FIRST I would like to thank the people who have donated money and food so far. Your giving means the world to me and to all of the people it will feed. THANK YOU!!! I want to extend a special thanks to Phil Nugent and Mike Monie, my very first supporters who donated when this thing was still an idea in my head. And today to Jerry Sprague, who gave a wonderfully generous donation while in the shop. THANK YOU GUYS!! If you would like to donate, please click on the Paypal Donate button on the right!
Last night began our month long journey into Stout and Porter Beer Tastings at Clever and Cork & Bottle. It was a great success, and everyone enjoyed the various selections. The beers were VERY different in character which made for LOTS of interesting conversation! A special gigantic thank you to Ron Swaboda for bringing these brews to us and Mid-City last night!!!
Samuel Adams Honey Porter: ABV: 5.45% Ah, memories…light the corners of my mind…misty watercolor meeeemmmories…. AHEM. I used to drink this little guy in college. Admittedly, I haven’t imbibed on it since. It is not one of Sam Adams’ more well known brews, and finding it can be difficult in some markets. The Honey Porter was one of my first dewy-eyed forays into craft beer. Back in the 90’s in the mountains of North Carolina, the selection was so slim. (And with our hippie population, we were WAY better than other North Carolina cities!) For dark beer, it was this, Sam Adams Cream Stout, Saranac Black and Tan, Sammy Smiths Oatmeal stout, Abita Turbo Dog, and Highland Oatmeal Porter.
Ok, so right out of the gate, does it smell like honey? Yes indeedy, a dark, intense honey, not the light acacia or floral types you detect on a Saison or Summer Ale. This seems to be a darker wildflower honey but without the floral aromatics. Turns out it is indeed wild, a Scottish heather honey.
There is a good bit of nuttiness on the nose, and my first image was of honey tossed with warm roasted nuts. Yummy. It makes me want to sit by a fire! In fact, it does remind me of the holidays. Then it hits me. Baklava. That rich honey pastry that is so delicious at the end of a Middle Eastern meal. This beer smells like baklava! How fantastic.
There is a slight bitterness on the finish that makes you think of shelling a pecan or walnut and accidentally getting a little shell. To wine drinkers, its akin to the tannin we detect in red wines such as Cabernet Sauvignon. But that bitterness is absolutely paramount in a beer like this to cut through that rich honey character. Overall, a lovely beer to try and one I would definitely recommend for the holidays!
Stone Smoked Porter: ABV 5.9% Ok, so I’ve gotta be honest here, I was NOT thinking I would like this beer. I have not been a big fan of smoked beers I have tried thus far, and I didn’t hold out much hope for this one. But I will admit, I was pleasantly surprised. When I gingerly put my nose to the glass, I am shocked by what I smell. It is WITHOUT A DOUBT, my mom’s London Broil. EXACTLY.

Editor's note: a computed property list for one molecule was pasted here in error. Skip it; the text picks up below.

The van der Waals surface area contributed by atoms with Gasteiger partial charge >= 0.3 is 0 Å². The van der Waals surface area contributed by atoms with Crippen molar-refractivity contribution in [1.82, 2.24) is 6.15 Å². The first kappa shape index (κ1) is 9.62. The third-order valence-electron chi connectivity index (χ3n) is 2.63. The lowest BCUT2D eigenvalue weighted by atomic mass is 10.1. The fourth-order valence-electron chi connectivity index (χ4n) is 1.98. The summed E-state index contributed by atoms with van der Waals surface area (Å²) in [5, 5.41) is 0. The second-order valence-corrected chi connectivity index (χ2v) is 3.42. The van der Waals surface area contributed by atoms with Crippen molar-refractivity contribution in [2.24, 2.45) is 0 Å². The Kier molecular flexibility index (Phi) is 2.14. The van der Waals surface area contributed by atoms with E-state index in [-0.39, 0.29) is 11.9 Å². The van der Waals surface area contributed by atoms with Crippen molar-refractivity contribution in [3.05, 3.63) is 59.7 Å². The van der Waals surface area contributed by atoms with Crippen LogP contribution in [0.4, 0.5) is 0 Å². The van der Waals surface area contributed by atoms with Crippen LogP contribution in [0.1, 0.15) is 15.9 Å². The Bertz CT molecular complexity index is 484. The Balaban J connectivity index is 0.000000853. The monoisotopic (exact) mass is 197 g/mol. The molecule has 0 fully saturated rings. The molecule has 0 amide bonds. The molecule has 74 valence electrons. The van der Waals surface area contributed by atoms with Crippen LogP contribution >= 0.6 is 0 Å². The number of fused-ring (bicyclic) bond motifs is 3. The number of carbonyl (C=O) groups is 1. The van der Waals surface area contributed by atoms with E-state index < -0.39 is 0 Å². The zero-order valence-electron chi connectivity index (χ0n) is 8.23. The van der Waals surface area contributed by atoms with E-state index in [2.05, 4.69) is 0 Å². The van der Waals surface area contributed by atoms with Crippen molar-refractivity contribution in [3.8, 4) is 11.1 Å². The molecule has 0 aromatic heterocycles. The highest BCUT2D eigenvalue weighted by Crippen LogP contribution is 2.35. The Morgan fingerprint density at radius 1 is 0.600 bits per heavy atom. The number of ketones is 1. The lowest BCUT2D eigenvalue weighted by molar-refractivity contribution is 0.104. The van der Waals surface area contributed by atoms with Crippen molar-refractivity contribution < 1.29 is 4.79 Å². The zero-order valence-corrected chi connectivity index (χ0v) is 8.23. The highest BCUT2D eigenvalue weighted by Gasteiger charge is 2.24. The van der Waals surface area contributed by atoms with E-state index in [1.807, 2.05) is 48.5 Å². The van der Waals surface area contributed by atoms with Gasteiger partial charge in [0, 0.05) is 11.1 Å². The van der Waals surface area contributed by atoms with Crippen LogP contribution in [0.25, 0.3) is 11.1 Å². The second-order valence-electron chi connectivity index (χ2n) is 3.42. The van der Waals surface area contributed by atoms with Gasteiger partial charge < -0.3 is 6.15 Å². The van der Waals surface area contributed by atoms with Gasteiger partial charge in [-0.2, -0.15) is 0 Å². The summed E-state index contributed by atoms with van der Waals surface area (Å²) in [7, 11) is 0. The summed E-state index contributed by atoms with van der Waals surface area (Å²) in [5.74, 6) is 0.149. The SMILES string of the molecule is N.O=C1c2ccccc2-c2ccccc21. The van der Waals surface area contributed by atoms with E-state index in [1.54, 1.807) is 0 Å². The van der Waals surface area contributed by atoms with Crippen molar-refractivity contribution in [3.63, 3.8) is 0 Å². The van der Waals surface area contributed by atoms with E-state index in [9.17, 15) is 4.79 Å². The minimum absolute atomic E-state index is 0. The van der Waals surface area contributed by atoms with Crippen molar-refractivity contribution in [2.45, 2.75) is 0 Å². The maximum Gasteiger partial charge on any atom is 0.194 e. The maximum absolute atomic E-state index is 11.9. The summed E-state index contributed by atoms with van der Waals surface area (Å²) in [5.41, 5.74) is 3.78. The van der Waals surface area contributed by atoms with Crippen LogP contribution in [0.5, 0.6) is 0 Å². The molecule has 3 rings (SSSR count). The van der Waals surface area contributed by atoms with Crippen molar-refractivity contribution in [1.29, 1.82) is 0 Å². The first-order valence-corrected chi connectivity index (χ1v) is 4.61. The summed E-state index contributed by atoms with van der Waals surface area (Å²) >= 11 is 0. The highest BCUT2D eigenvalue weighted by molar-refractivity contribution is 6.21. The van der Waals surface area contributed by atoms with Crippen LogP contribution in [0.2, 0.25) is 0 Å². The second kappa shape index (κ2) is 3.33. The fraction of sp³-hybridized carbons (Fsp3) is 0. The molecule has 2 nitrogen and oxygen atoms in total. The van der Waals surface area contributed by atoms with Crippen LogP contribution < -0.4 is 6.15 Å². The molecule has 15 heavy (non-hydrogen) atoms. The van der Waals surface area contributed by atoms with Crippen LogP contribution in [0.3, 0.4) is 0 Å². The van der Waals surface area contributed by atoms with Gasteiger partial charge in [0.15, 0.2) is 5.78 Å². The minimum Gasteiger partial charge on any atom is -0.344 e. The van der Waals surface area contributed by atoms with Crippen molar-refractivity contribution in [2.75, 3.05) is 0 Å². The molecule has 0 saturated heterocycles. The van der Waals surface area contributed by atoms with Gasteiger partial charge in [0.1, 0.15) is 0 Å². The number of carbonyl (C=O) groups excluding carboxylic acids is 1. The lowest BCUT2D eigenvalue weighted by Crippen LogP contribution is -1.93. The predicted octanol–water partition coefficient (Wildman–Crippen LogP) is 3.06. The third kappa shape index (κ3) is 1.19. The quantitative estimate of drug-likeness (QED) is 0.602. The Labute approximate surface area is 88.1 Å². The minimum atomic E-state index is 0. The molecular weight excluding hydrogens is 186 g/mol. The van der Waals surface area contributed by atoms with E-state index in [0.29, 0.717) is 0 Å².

Go on this little aromatic journey with me…meaty aromas dotted with peppercorns and spices….when the coals have burned down to grey on your grill, and you first put the meat on the hot rack….the juices hit the coals and up arises a nose full of aromas. That is the smell of this beer. Wow.
On the palate is where the smokiness really hits. Tons of dry tobacco and smoke, smoke, smoke with a very dry finish. Again I am reminded of wine, a dry French red, because of that drying aspect on the tongue. The smoke lingers for a good 30 seconds to a minute, but by then you are ready to smell those meat aromas again!
This beer is one of the finest examples of beer being a natural pair for foods. Think ribs and burgers off of the grill, meat from the smoker. Hearty full, flavored dishes are what this beer begs for…
(The smokiness from this brew is obtained by peat-smoking the barley PRIOR to fermentation, versus smoking the beer product with smoked wood chips or in smoked barrels. I thought the peat aspect was interesting, as peat is used extensively in the production of Scotch.)
I found a great recipe from beercook.com for a “Stout BBQ sauce”, where chef David Grear substituted Alaskan Smoked Porter for the Guinness it called for. I think the Stone Smoked Porter could work great here, with all of its meaty aromas! Just be sure to omit the liquid smoke. That flavor is WAY already in there. Click here to see the delicious looking recipe!
Brooklyn Brewery Black Chocolate Stout: ABV: 10.6%
Well, if you are expecting me to say this beer is chocolatey… you would be right. This beer pours out as dark as the black night outside Cork & Bottle’s windows. It looks like a thicker version of espresso, with that same dark brown “head” a shot of espresso should ALWAYS have.
I fearlessly plunge my nose into the Riedel, sure of what I am going to get. And it does not disappoint. Tons of dark, dark chocolate fill the nose with hints of a lighter, milkier chocolate. But only a hint. Lots of roasted aromas jump out too, particularly of wood and coffee.
This beer drinks like a dessert all unto itself. While this might pair with a bittersweet or dark chocolate torte with raspberries, it certainly doesn’t need to. And it might just be overkill. In fact, I would say this would go well INSIDE the recipe of such a dessert! Pour over vanilla ice cream and top with raspberries for a deeeelicious float.
Note: This beer packs a whallop. And it comes out of nowhere. Kinda like another substance I haven’t done in years is known to do…remember I told you I was a hippie? Which is why this post came out today instead of last night. I was good, and then wham. I’m very sleeeeeepy. Goodnight Irene. Also, don’t be dumb like me and not eat dinner. We all know that is the death knell of any drinking mission!